Review: 2020 Acura RDX A-Spec
The future is now
Back in 2018 when the third generation compact RDX crossover was being rolled out I distinctly remember a Honda Canada PR rep tell me that this Acura represents the future of the marque. A sign of things to come, in other words.
Clearly, he knew things he couldn’t tell me, but despite being bound to ‘not talk about future products’, as all manufacturer reps are, he invited me to draw my own conclusions. I was excited by the prospect, but I’d be lying if I said I knew exactly what he meant.
Two years later we have a much clearer idea. What began with the RDX has flowed into successive Acura products, such as the all-new 2021 TLX mid-size sedan and the next-gen MDX three-row SUV, a prototype for which was just revealed this week.
As for the RDX, which I recently drove for the purposes of this review, it has remained fixed as the bestselling Acura in Canada. Sales were up by more than nine percent in 2019, a year in which it more than doubled the MDX, the second-best seller.
Given the RDX was just all-new for the 2019 model year, things are more or less status quo for 2020. Five trims are available, all of which are powered with a 2.0-litre turbocharged 4-cylinder engine (272 hp / 280 lb-ft.) paired with a 10-speed automatic transmission and Acura’s Super-Handling All-Wheel Drive (SH-AWD) system.
For this review, Honda Canada set me up with a mid-range A-Spec tester finished in apex blue pearl tester with a combination red leather / black alcantara interior. Of note, apex blue pearl, performance red pearl, platinum white pearl and majestic black pearl carry a $500 paint option on A-Spec models. Apart from the paint charge, everything else on my test vehicle comes standard.
As the A-Spec moniker would suggest, this is the RDX at its sportiest. From its red and black interior to it’s 20-inch aluminum wheels (the rest of the line gets 19-inchers), blacked out trim and its apex blue pearl finish (also exclusive to A-Spec), this model is for buyers that want sport AND utility.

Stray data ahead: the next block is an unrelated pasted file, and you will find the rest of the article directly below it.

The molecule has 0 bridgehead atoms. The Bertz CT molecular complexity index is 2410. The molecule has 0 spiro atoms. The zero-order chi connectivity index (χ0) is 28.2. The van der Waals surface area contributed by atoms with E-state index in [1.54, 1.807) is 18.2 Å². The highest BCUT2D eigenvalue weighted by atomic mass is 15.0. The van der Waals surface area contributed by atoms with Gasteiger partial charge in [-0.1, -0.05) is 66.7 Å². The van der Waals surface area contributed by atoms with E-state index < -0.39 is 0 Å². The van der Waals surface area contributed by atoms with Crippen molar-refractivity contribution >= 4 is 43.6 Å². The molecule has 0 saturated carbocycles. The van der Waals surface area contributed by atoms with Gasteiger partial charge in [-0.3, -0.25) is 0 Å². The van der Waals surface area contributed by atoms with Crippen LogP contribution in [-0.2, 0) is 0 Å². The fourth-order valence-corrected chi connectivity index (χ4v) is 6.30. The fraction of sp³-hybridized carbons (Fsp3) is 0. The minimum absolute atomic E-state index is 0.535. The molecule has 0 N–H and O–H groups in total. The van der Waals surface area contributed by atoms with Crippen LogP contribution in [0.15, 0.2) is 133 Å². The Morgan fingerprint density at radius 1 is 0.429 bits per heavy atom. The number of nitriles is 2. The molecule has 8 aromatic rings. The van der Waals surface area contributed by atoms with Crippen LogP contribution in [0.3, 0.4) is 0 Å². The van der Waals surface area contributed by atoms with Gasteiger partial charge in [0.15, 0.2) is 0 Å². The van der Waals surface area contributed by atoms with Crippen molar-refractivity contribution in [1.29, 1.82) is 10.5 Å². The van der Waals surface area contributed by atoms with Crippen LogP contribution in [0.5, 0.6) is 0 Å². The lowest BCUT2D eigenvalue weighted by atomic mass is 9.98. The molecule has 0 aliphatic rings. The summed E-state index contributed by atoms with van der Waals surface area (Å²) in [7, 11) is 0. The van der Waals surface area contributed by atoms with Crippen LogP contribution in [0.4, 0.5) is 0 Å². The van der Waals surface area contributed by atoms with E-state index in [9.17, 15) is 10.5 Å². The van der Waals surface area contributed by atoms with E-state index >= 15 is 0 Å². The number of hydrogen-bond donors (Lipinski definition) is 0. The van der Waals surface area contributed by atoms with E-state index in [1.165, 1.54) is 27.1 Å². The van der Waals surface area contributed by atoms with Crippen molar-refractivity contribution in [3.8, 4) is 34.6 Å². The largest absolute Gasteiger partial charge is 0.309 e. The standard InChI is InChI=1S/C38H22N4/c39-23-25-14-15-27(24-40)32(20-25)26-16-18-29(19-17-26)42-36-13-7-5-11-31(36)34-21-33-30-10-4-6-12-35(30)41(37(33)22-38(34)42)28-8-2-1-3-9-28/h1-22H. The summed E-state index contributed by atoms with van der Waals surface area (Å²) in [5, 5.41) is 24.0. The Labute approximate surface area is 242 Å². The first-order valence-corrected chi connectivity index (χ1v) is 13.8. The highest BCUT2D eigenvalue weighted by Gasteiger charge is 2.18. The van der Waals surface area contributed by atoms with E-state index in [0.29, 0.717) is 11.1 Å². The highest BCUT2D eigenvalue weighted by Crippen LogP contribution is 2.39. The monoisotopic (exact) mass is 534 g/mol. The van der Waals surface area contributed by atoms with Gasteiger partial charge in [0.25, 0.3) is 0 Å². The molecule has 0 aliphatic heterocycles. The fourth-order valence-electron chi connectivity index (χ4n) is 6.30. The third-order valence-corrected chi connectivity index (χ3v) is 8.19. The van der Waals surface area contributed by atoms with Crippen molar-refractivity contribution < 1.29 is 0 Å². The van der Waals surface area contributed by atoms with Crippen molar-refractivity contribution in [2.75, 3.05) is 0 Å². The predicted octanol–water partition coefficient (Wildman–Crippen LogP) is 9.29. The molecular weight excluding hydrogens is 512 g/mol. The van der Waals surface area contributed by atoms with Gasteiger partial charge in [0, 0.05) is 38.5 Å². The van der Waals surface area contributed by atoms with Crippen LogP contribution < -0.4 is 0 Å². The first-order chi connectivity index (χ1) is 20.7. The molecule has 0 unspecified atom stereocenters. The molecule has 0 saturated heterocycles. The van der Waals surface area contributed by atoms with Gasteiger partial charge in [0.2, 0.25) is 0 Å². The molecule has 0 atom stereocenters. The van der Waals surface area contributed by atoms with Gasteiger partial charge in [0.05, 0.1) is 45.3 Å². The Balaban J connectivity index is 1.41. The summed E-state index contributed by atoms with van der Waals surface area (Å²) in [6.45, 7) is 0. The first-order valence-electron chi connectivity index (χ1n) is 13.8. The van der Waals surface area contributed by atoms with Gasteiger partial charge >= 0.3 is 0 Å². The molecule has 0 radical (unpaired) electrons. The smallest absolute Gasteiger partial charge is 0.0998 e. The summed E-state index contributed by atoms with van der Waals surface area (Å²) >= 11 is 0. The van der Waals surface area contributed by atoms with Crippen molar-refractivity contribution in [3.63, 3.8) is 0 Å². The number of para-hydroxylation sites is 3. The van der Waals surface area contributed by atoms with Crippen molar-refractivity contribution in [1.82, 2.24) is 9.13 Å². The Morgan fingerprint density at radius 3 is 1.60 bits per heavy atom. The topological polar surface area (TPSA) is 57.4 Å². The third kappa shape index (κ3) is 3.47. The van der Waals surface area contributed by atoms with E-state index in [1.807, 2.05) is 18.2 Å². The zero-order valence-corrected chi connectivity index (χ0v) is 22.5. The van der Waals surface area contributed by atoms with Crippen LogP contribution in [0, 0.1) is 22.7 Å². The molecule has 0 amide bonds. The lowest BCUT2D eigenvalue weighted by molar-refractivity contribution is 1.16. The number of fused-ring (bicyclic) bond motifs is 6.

In that respect, the RDX delivers. The 2.0-litre turbocharged 4-cylinder offers plenty of zip off the line and through the mid-range, and despite the presence of an acoustic windshield and active noise cancellation, its pleasingly buzzy growl can be heard under even moderate acceleration. This turbo four demands to be heard.
Turn the Dynamic Mode knob in the centre console to a notch or two to sport or sport+ and the festivities are livened up considerably. Engine revs receive a noticeable bump and get wound out considerably before the 10-speed autobox grabs the next gear. Tap the transmission button from normal drive to sport and throttle response gets even sharper, providing a perfect reason to give the steering wheel-mounted paddle shifters some extra stress testing. Combined with its firm ride and crisp-for-an-SUV handling, the RDX is quite the engaging slingshot.
And the dynamic feeling doesn’t end with the drive, as Acura’s designers have injected a conspicuous amount of performance aesthetic into their take on a premium cabin. The RDX’s cabin is comfortable, well finished and loaded with amenities one would expect (10.2-inch multimedia display, heated and cooled front seats, panoramic moonroof, etc.), but the presence of red-faced analogue gauges, metal pedals and a lot of high-contrast stitching shows where the emphasis lies. And if that’s not enough, there’s always the red leather seats. Precision crafted performance, indeed.
The RDX does regular SUV stuff well, too, with a spacious interior that seats five comfortably and offers up to 2,260 litres of cargo space with the rear seatbacks folded. It can also tow up to 1,500 lb for those weekend adventures that might require a small trailer. But the performance character is what lingers here.
My nitpicks with the RDX are few but should be noted. Acura has been using buttons and pull tabs in the place of shifters since at least 2014 when I first encountered them on the then-new 2015 TLX. They were fussy and unintuitive then and remain so today. I’ve just become used to them I suppose. The True Touchpad Interface that governs the beautiful, pin-sharp multimedia display is also a bit fussy and doesn’t always register inputs cleanly, but it becomes less of an issue with repeated use.
A while back I wrote a column about Acura’s recent resurgence that has been led by the brand’s return to its performance roots, chiefly the return of the NSX supercar and ‘precision crafted performance’ as the brand’s tagline.
It’s the new RDX, however, that delivered Acura’s rediscovered performance character to the masses. It kicked off its new interior design language, with a dash layout and infotainment display that’s being used in the new TLX and forthcoming MDX. It was also the first mass-market Acura to move to a unique chassis not shared with a Honda product, and it ushered in the return of the A-Spec trim which has since migrated to other models.
The third gen RDX was once the future of Acura, but it now embodies the present, a leading light for a marque that is once again on the rise.
The vehicle was provided to the writer by the automaker. Content and vehicle evaluations were not subject to approval.
2020 Acura RDX A-Spec
BODY STYLE: Compact Premium SUV
DRIVE METHOD: Front-engine, all-wheel-drive, 10-speed automatic transmission
ENGINE: 2.0-litre turbocharged 4-cylinder (272 hp, 280 lb-ft)
FUEL ECONOMY: (Regular) 11.3 / 9.1 / 10.3 L / 100 km city / highway / combined
CARGO VOLUME: 835 – 2,260 litres (29 – 80 cu ft)
TOW RATING: 680 kg (1,500 lb)
PRICE: $50,790 base, $51,290 as tested, excl. taxes